“The great thing about using the past is that it gives you the most colossal freedom to invent. The research is necessary, of course, but no one writes a novel to dramatically illustrate what everybody already knows.” – Peter Carey
Born in May 1943, Carey is Australia’s next contender for the Nobel Prize in Literature, having already won the Miles Franklin Award three times and the prestigious international Booker Prize twice. Those latter awards came for his bestselling novels Oscar and Lucinda and True History of the Kelly Gang, also made into an award-winning movie.
The author of 21 books, several short story collections, and numerous screenplays, he has been honored as a Fellow of the Royal Society of Literature, an Honorary Fellow of the Australian Academy of the Humanities, a member of both the American Academy of Arts and Sciences and the American Academy of Arts and Letters. He is one of just two living Australians to be represented on postage stamps as an "Australian Legend."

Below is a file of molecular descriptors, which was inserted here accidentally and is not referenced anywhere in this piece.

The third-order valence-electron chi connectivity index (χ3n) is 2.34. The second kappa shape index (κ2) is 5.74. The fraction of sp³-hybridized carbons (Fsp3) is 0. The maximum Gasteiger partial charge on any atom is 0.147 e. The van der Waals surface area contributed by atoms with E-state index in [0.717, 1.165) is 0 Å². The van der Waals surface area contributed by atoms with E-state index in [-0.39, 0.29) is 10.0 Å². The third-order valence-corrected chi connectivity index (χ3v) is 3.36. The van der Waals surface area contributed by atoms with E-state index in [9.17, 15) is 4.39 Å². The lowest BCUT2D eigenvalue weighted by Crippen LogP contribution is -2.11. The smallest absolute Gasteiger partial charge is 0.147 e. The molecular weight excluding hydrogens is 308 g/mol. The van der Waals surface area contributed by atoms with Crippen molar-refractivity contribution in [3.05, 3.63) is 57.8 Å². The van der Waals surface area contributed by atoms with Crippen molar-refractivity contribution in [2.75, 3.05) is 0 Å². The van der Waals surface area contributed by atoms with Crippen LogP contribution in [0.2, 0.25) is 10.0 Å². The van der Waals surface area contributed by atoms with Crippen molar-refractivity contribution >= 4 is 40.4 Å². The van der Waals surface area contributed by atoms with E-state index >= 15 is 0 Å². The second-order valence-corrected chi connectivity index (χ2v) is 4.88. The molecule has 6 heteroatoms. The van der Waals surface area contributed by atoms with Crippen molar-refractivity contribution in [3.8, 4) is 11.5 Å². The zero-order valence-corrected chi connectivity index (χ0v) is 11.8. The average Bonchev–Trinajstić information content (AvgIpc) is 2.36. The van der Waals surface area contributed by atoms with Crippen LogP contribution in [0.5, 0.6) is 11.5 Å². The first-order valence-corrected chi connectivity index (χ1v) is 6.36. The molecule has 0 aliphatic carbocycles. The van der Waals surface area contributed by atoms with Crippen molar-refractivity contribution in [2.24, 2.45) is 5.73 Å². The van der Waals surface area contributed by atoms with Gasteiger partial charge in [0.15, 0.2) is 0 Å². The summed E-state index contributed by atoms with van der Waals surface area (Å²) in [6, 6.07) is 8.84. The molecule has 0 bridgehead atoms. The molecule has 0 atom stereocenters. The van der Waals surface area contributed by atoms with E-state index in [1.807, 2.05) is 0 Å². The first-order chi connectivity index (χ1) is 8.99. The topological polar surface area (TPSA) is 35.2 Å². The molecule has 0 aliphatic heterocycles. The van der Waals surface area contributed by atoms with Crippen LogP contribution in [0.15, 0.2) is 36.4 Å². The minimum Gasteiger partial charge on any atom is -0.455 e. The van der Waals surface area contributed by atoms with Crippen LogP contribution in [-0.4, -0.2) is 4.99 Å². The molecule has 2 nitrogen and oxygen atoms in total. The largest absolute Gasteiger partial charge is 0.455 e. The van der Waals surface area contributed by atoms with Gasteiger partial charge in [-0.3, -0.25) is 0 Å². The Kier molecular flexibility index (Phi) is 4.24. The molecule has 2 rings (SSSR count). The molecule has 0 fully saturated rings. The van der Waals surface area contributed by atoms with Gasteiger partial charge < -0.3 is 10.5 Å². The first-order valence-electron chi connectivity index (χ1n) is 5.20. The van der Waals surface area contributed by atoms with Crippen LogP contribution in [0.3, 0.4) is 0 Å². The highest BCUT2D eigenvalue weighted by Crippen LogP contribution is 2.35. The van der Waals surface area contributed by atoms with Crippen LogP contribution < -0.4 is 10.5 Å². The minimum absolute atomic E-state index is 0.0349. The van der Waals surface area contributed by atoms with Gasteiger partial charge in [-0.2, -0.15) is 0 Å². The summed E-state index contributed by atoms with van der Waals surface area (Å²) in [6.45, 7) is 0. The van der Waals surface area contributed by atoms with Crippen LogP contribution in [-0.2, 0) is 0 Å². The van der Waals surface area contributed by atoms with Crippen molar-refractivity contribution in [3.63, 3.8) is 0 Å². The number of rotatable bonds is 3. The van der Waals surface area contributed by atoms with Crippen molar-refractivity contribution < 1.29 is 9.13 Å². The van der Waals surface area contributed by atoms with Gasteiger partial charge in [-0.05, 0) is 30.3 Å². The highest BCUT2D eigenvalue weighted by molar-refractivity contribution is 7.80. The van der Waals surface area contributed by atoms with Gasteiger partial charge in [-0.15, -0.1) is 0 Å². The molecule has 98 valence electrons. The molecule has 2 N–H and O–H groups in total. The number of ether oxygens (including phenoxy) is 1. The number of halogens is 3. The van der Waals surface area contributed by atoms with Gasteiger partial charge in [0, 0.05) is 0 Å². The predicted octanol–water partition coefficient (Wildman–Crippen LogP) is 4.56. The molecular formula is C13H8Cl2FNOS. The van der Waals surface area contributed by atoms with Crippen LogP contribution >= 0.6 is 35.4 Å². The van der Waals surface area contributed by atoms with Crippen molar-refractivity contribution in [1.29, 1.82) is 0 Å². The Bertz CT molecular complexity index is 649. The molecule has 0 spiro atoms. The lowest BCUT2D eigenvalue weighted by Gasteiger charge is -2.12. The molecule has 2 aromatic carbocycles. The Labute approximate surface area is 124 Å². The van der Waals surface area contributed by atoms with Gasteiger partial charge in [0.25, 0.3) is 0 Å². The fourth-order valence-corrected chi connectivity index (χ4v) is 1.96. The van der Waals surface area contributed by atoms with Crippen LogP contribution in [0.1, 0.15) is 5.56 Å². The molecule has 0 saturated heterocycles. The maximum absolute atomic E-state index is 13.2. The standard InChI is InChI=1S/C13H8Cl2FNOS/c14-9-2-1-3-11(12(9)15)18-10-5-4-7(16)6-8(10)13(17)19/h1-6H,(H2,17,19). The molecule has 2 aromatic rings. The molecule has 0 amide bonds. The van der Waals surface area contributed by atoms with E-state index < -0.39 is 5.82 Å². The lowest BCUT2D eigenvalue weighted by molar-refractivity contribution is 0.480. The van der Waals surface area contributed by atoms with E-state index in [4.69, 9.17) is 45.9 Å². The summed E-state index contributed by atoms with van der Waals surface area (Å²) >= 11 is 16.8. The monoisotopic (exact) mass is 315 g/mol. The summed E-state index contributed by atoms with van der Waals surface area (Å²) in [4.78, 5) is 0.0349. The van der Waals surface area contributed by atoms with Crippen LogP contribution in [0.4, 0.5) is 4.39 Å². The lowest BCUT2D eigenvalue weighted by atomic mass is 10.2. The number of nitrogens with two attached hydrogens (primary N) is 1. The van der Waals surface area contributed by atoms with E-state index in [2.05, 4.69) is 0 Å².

In addition to his writing, Carey serves as executive director of the Master of Fine Arts in Creative Writing program at Hunter College at the City University of New York. “I'm interested in where we are, where we're going, where we've come from,” he said of his motivation for writing. “So in the first draft, I'm inventing people and place with a broad schematic idea of what's going to happen. In the process, of course, I discover all sorts of bigger and more substantial things.”
Writer’s Moment with a friend at http://writersmoment.blogspot.com
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